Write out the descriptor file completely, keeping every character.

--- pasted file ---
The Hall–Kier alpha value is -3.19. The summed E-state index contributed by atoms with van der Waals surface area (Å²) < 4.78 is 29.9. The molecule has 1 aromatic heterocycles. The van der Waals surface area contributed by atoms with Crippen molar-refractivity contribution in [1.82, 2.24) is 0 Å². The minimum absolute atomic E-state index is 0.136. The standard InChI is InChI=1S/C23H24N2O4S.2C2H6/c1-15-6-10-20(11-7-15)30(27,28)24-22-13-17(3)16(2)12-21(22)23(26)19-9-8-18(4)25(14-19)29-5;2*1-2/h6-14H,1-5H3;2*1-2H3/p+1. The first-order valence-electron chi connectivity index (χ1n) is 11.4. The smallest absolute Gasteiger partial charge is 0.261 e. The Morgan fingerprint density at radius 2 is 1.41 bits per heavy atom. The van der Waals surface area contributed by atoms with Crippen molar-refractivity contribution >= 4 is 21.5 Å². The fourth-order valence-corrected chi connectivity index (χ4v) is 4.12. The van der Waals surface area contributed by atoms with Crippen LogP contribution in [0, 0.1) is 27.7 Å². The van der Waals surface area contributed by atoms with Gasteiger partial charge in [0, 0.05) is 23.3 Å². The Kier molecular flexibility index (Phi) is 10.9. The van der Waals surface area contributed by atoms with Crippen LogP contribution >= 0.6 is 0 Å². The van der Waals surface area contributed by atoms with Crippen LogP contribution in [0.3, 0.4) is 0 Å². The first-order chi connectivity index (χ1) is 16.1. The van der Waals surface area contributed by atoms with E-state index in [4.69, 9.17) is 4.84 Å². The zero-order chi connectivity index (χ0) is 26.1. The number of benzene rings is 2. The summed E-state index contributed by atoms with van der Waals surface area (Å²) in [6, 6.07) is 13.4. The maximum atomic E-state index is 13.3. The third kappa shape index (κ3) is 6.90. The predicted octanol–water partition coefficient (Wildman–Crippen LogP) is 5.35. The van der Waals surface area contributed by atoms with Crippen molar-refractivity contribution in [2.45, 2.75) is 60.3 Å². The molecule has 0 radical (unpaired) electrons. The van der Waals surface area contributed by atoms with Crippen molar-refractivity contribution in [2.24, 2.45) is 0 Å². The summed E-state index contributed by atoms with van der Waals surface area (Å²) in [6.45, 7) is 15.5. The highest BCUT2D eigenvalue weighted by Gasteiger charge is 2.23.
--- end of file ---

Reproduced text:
The Hall–Kier alpha value is -3.19. The summed E-state index contributed by atoms with van der Waals surface area (Å²) < 4.78 is 29.9. The molecule has 1 aromatic heterocycles. The van der Waals surface area contributed by atoms with Crippen molar-refractivity contribution in [1.82, 2.24) is 0 Å². The minimum absolute atomic E-state index is 0.136. The standard InChI is InChI=1S/C23H24N2O4S.2C2H6/c1-15-6-10-20(11-7-15)30(27,28)24-22-13-17(3)16(2)12-21(22)23(26)19-9-8-18(4)25(14-19)29-5;2*1-2/h6-14H,1-5H3;2*1-2H3/p+1. The first-order valence-electron chi connectivity index (χ1n) is 11.4. The smallest absolute Gasteiger partial charge is 0.261 e. The Morgan fingerprint density at radius 2 is 1.41 bits per heavy atom. The van der Waals surface area contributed by atoms with Crippen molar-refractivity contribution >= 4 is 21.5 Å². The fourth-order valence-corrected chi connectivity index (χ4v) is 4.12. The van der Waals surface area contributed by atoms with Crippen LogP contribution in [0, 0.1) is 27.7 Å². The van der Waals surface area contributed by atoms with Gasteiger partial charge in [0, 0.05) is 23.3 Å². The Kier molecular flexibility index (Phi) is 10.9. The van der Waals surface area contributed by atoms with Crippen LogP contribution >= 0.6 is 0 Å². The van der Waals surface area contributed by atoms with Crippen LogP contribution in [0.3, 0.4) is 0 Å². The first-order chi connectivity index (χ1) is 16.1. The van der Waals surface area contributed by atoms with E-state index in [4.69, 9.17) is 4.84 Å². The zero-order chi connectivity index (χ0) is 26.1. The number of benzene rings is 2. The summed E-state index contributed by atoms with van der Waals surface area (Å²) in [6, 6.07) is 13.4. The maximum atomic E-state index is 13.3. The third kappa shape index (κ3) is 6.90. The predicted octanol–water partition coefficient (Wildman–Crippen LogP) is 5.35. The van der Waals surface area contributed by atoms with Crippen molar-refractivity contribution in [2.45, 2.75) is 60.3 Å². The molecule has 0 radical (unpaired) electrons. The van der Waals surface area contributed by atoms with Crippen molar-refractivity contribution in [2.24, 2.45) is 0 Å². The summed E-state index contributed by atoms with van der Waals surface area (Å²) in [6.45, 7) is 15.5. The highest BCUT2D eigenvalue weighted by Gasteiger charge is 2.23.